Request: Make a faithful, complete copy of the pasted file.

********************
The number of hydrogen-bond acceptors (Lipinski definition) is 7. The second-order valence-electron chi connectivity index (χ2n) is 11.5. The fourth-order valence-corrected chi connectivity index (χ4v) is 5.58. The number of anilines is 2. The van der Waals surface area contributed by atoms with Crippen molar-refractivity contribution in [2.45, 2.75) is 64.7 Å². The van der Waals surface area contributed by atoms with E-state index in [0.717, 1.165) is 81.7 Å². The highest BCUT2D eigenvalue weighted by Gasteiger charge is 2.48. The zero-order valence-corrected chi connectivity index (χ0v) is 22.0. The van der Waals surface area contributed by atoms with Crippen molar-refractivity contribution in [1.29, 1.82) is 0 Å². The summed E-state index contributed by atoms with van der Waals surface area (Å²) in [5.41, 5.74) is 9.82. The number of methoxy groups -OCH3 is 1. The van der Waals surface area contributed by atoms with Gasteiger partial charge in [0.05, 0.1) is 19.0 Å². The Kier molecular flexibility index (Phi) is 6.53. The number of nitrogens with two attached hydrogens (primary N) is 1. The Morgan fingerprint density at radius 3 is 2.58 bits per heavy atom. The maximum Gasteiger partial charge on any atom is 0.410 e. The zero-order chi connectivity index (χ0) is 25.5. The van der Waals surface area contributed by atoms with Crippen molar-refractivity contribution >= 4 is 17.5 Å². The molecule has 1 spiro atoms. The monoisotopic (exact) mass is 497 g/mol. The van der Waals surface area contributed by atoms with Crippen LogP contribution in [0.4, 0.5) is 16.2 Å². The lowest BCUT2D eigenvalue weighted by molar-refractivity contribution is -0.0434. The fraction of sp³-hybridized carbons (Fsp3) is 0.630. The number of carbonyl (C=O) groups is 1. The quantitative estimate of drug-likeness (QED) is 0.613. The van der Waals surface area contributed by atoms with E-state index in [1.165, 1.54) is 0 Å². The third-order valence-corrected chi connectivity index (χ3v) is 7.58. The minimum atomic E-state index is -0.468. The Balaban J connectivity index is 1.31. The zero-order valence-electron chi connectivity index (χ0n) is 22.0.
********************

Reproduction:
The number of hydrogen-bond acceptors (Lipinski definition) is 7. The second-order valence-electron chi connectivity index (χ2n) is 11.5. The fourth-order valence-corrected chi connectivity index (χ4v) is 5.58. The number of anilines is 2. The van der Waals surface area contributed by atoms with Crippen molar-refractivity contribution in [2.45, 2.75) is 64.7 Å². The van der Waals surface area contributed by atoms with E-state index in [0.717, 1.165) is 81.7 Å². The highest BCUT2D eigenvalue weighted by Gasteiger charge is 2.48. The zero-order valence-corrected chi connectivity index (χ0v) is 22.0. The van der Waals surface area contributed by atoms with Crippen molar-refractivity contribution in [1.29, 1.82) is 0 Å². The summed E-state index contributed by atoms with van der Waals surface area (Å²) in [5.41, 5.74) is 9.82. The number of methoxy groups -OCH3 is 1. The van der Waals surface area contributed by atoms with Gasteiger partial charge in [0.05, 0.1) is 19.0 Å². The Kier molecular flexibility index (Phi) is 6.53. The number of nitrogens with two attached hydrogens (primary N) is 1. The Morgan fingerprint density at radius 3 is 2.58 bits per heavy atom. The maximum Gasteiger partial charge on any atom is 0.410 e. The zero-order chi connectivity index (χ0) is 25.5. The van der Waals surface area contributed by atoms with Crippen molar-refractivity contribution >= 4 is 17.5 Å². The molecule has 1 spiro atoms. The monoisotopic (exact) mass is 497 g/mol. The van der Waals surface area contributed by atoms with Crippen LogP contribution in [0.4, 0.5) is 16.2 Å². The lowest BCUT2D eigenvalue weighted by molar-refractivity contribution is -0.0434. The fraction of sp³-hybridized carbons (Fsp3) is 0.630. The number of carbonyl (C=O) groups is 1. The quantitative estimate of drug-likeness (QED) is 0.613. The van der Waals surface area contributed by atoms with E-state index in [1.165, 1.54) is 0 Å². The third-order valence-corrected chi connectivity index (χ3v) is 7.58. The minimum atomic E-state index is -0.468. The Balaban J connectivity index is 1.31. The zero-order valence-electron chi connectivity index (χ0n) is 22.0.